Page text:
Reading: MCS 7,7.1

Proofs by structural induction

**Review exercises:**Prove that \(len(cat(x,y)) = len(x) + len(y)\).

Prove that \(len(reverse(x)) = len(x)\).

Use the inductive definitions of \(\mathbb{N}\) and \(plus\) to show that \(plus(a,b) = plus(b,a)\).

Consider the definition \(x \in Σ^* ::= ε \mid xa\). I will refer to \(x ::= ε\) as "rule 1" and \(x ::= xa\) as "rule 2". This definition says that there are two kinds of strings: empty strings (formed using rule 1), and strings of the form \(xa\), where \(x\) is a smaller string (formed using rule 2); these are the only kinds of strings.

If we want to prove that property \(P\) holds on all strings (i.e. \(∀x \in Σ^*, P(x)\)), we can do it by giving a proof for strings formed using rule 1 (let's call it proof 1), and another proof for strings formed using rule 2 (let's call it proof 2). In the second proof, we may assume that \(P(y)\) holds.

Why can we make this assumption? Suppose we have some complicated string, like \(εabc\), and we want to conclude \(P(εabc)\). We build the string \(εabc\) by snapping together smaller strings using rules 1 and 2; we can imagine building a proof of \(P(εabc)\) by snapping together smaller proofs using proofs 1 and 2.

To show that \(εabc\) is a string, we first use rule 1 to show that \(ε\) is a string, then rule 2 to show that \(εa\) is a string (this assumes that \(ε\) is a string, but we just argued it was), and then rule 2 again to show that \(εab\) is a string (using the fact that \(εa\) is a string), and finally use rule 2 a third time to show that \(εabc\) is a string.

Similarly, we can use proof 1 to show that \(P(ε)\) holds, then use proof 2 to show that \(P(εa)\) holds (this assumes that \(P(ε)\) holds, but we just argued it does), and then use proof 2 again to show that \(P(εab)\) holds (using the fact that \(P(εa)\) holds), and finally use proof 2 a third time to show that \(P(εabc)\) holds.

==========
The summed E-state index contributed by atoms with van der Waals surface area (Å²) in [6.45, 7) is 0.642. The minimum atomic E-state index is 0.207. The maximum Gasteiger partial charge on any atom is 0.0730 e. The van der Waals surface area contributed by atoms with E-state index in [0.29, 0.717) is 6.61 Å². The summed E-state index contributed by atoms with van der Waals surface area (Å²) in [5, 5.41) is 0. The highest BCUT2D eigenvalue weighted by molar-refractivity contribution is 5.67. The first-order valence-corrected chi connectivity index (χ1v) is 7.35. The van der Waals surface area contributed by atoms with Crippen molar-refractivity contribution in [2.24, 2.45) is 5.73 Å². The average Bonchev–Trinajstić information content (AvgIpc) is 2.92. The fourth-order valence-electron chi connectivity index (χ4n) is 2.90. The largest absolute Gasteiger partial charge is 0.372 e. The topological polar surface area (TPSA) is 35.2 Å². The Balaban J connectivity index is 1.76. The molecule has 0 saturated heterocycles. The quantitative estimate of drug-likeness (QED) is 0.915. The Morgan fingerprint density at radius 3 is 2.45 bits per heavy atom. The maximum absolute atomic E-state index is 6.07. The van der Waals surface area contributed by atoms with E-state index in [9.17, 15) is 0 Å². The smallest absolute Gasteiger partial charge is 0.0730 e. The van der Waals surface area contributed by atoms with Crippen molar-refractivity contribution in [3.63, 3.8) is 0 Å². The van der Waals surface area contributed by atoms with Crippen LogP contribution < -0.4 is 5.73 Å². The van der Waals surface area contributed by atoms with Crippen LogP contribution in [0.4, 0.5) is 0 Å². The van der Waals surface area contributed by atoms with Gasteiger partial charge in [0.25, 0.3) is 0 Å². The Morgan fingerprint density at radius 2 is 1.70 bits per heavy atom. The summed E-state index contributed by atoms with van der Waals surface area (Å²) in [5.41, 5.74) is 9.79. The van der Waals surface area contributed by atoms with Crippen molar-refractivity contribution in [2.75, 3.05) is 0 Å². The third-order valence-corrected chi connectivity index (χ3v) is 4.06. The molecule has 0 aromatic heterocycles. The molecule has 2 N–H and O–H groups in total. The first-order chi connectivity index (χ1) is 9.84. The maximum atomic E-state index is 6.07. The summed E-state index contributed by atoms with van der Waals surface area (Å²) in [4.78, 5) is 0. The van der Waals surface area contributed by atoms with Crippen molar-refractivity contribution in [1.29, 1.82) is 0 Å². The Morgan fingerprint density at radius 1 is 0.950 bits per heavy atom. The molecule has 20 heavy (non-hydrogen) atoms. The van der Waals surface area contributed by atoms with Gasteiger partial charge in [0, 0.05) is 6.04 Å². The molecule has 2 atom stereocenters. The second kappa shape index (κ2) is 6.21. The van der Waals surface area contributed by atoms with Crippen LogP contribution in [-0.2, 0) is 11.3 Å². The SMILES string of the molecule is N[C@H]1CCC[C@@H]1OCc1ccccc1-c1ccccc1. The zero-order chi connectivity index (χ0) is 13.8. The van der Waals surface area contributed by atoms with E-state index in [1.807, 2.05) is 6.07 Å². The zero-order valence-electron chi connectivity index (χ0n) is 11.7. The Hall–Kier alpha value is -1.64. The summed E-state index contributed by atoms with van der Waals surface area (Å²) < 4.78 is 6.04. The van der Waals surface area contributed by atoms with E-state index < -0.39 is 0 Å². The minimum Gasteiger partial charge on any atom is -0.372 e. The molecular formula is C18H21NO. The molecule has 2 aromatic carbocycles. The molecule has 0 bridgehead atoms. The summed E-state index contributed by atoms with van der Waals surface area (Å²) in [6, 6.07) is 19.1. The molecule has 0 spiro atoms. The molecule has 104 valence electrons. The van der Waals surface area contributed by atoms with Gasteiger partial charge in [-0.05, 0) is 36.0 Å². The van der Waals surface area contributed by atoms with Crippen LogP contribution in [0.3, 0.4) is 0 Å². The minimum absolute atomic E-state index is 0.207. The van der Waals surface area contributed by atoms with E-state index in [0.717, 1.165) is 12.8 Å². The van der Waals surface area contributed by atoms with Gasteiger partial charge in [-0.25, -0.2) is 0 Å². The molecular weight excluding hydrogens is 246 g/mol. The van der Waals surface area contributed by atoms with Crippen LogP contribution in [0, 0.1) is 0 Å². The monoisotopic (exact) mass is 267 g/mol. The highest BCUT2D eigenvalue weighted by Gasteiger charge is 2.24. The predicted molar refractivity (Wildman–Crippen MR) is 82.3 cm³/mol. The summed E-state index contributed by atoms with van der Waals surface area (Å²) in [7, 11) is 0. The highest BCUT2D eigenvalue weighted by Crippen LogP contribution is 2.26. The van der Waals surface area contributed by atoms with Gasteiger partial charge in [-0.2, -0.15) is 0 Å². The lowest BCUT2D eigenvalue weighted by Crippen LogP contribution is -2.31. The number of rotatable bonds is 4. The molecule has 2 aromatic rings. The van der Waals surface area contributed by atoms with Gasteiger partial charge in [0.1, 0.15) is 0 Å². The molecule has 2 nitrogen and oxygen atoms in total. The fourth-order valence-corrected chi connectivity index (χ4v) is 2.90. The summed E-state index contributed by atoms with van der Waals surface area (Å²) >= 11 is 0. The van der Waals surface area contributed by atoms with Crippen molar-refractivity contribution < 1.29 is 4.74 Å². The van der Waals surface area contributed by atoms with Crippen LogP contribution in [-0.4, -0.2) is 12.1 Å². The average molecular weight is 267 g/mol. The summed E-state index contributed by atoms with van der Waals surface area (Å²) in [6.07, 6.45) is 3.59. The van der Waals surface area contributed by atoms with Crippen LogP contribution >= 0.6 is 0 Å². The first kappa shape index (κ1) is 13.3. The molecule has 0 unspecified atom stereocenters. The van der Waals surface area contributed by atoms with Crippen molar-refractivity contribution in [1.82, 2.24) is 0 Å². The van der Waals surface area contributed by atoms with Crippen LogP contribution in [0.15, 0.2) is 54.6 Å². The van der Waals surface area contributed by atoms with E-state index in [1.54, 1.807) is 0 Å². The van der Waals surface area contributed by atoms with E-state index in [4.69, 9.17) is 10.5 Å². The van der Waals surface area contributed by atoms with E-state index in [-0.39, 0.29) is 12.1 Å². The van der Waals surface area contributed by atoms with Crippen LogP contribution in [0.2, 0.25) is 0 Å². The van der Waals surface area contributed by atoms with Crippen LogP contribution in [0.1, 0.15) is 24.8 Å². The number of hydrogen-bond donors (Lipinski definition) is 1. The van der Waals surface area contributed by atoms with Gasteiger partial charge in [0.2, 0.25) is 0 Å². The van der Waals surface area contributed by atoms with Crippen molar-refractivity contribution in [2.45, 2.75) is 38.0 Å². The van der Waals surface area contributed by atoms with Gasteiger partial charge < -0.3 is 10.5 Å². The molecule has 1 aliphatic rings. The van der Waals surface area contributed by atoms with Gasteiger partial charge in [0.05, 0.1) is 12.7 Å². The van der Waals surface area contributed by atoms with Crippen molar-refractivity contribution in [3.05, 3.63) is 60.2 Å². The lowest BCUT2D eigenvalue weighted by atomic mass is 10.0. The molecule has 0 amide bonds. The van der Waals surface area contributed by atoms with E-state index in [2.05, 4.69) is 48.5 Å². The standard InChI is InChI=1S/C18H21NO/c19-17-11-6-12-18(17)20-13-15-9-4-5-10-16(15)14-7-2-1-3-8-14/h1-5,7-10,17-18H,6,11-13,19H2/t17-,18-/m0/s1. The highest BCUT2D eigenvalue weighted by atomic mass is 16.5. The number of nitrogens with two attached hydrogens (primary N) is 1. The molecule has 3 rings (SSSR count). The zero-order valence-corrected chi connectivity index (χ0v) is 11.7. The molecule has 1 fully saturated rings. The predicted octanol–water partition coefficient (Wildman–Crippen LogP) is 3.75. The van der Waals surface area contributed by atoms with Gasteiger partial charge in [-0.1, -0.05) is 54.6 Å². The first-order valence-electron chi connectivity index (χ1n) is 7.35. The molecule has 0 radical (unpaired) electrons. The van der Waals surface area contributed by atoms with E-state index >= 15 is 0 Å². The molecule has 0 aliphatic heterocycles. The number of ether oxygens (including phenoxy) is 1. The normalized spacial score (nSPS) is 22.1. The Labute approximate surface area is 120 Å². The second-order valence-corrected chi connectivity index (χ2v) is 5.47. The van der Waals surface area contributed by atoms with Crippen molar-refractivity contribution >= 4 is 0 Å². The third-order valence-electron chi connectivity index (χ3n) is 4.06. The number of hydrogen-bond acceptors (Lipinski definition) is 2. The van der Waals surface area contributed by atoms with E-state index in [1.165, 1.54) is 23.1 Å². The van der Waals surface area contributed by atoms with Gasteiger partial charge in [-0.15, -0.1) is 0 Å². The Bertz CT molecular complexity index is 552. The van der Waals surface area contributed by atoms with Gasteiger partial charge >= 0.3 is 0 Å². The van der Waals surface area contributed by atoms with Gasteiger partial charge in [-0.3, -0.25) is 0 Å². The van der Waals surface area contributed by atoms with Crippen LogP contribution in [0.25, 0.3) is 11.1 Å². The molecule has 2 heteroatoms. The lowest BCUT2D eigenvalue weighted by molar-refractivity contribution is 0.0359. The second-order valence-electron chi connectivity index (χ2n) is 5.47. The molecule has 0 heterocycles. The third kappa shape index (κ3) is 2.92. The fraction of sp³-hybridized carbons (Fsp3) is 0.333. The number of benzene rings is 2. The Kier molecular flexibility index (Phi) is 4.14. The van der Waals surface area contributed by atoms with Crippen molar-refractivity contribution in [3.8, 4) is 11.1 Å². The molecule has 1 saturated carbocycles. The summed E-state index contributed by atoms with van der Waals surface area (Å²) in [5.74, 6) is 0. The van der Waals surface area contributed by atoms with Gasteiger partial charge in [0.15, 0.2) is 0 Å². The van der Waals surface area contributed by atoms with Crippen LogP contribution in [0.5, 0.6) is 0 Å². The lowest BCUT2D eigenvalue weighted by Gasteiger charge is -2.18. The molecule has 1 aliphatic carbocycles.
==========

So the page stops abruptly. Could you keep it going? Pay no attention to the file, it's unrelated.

In general, any element of an inductively defined set is built up by applying the rules defining the set, so if you provide a proof for each rule, you have given a proof for every element. Before you can build a complex structure, you have to build the parts, so while building the proof that some property holds on a complex structure, you can assume that you have already proved it for the subparts.

In general, if an inductive set \(X\) is defined by a set of rules (rule 1, rule 2, etc.), then we can prove \(∀x \in X, P(X)\) by giving a separate proof of \(P(x)\) for \(x\) formed by each of the rules. In the cases where the rule recursively uses elements \(y_1, y_2, \dots\) of the set being defined, we can assume \(P(y_1), P(y_2), \dots\).

**Example structures:**

\(Σ^*\) is defined by \(x ∈ Σ^* ::= ε \mid xa\). To prove \(∀x \in Σ^*, P(x)\), you must prove (1) \(P(ε)\), and (2) \(P(xa)\); but in the proof of (2) you may assume \(P(x)\).

If a set \(T\) is defined by \(t \in T ::= empty \mid node(a,t_1,t_2)\), you must prove (1) \(P(empty)\) and (2) \(P(node(a,t_1,t_2))\). But, in the proof of (2) you may assume \(P(t_1)\) and \(P(t_2)\).

If a set \(F\) is defined by \(φ \in F ::= Q \mid \lnot φ \mid φ_1 \land φ_2 \mid φ_1 \lor φ_2\), you can prove \(∀φ ∈ F, P(φ)\) by proving (1) \(P(Q)\), (2) \(P(\lnot φ)\) [assuming \(P(φ)\)], (3) \(P(φ_1 \land φ_2)\) [assuming \(P(φ_1)\) and \(P(φ_2)\)], (4) \(P(φ_1 \lor φ_2)\) [assuming \(P(φ_1)\) and \(P(φ_2)\)].

Recall \(Σ^*\) is defined by \(x \in Σ^* ::= ε \mid xa\) and \(len : Σ^* → \N\) is given by \(len(ε) ::= 0\) and \(len(xa) ::= 1 + len(x)\).